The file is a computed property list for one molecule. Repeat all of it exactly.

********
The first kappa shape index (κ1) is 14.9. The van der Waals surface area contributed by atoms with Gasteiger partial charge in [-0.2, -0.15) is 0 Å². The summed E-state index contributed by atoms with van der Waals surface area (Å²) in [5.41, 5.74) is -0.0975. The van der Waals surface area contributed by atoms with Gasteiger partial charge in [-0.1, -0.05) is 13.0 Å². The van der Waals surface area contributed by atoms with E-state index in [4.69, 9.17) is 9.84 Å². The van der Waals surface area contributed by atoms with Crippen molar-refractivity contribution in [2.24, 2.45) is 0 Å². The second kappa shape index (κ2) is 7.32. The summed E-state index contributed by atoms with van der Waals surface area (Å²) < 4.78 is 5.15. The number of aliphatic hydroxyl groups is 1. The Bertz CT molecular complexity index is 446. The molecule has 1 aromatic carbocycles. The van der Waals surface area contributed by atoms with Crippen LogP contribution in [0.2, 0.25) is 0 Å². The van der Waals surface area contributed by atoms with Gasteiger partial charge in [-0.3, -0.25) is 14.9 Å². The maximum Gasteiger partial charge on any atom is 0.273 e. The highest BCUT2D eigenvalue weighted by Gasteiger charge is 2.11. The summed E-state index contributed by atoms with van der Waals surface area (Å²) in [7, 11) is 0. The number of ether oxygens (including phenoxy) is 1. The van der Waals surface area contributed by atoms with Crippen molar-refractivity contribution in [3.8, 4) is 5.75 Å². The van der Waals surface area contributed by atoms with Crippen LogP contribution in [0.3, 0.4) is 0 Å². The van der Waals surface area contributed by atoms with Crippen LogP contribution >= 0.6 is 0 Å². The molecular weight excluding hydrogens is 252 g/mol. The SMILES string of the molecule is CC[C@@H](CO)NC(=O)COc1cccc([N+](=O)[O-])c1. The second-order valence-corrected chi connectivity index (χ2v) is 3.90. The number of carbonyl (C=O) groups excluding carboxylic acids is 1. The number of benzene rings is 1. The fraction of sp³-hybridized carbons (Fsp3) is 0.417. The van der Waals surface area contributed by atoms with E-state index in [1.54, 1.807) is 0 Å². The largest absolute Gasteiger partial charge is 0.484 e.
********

The first kappa shape index (κ1) is 14.9. The van der Waals surface area contributed by atoms with Gasteiger partial charge in [-0.2, -0.15) is 0 Å². The summed E-state index contributed by atoms with van der Waals surface area (Å²) in [5.41, 5.74) is -0.0975. The van der Waals surface area contributed by atoms with Gasteiger partial charge in [-0.1, -0.05) is 13.0 Å². The van der Waals surface area contributed by atoms with E-state index in [4.69, 9.17) is 9.84 Å². The van der Waals surface area contributed by atoms with Crippen molar-refractivity contribution in [2.24, 2.45) is 0 Å². The second kappa shape index (κ2) is 7.32. The summed E-state index contributed by atoms with van der Waals surface area (Å²) < 4.78 is 5.15. The number of aliphatic hydroxyl groups is 1. The Bertz CT molecular complexity index is 446. The molecule has 1 aromatic carbocycles. The van der Waals surface area contributed by atoms with Crippen LogP contribution in [0.2, 0.25) is 0 Å². The van der Waals surface area contributed by atoms with Gasteiger partial charge in [-0.3, -0.25) is 14.9 Å². The maximum Gasteiger partial charge on any atom is 0.273 e. The highest BCUT2D eigenvalue weighted by Gasteiger charge is 2.11. The summed E-state index contributed by atoms with van der Waals surface area (Å²) in [7, 11) is 0. The number of ether oxygens (including phenoxy) is 1. The van der Waals surface area contributed by atoms with Crippen molar-refractivity contribution in [3.8, 4) is 5.75 Å². The van der Waals surface area contributed by atoms with Crippen LogP contribution in [0.3, 0.4) is 0 Å². The van der Waals surface area contributed by atoms with Crippen LogP contribution >= 0.6 is 0 Å². The molecular weight excluding hydrogens is 252 g/mol. The SMILES string of the molecule is CC[C@@H](CO)NC(=O)COc1cccc([N+](=O)[O-])c1. The second-order valence-corrected chi connectivity index (χ2v) is 3.90. The number of carbonyl (C=O) groups excluding carboxylic acids is 1. The number of benzene rings is 1. The fraction of sp³-hybridized carbons (Fsp3) is 0.417. The van der Waals surface area contributed by atoms with E-state index in [1.54, 1.807) is 0 Å². The largest absolute Gasteiger partial charge is 0.484 e.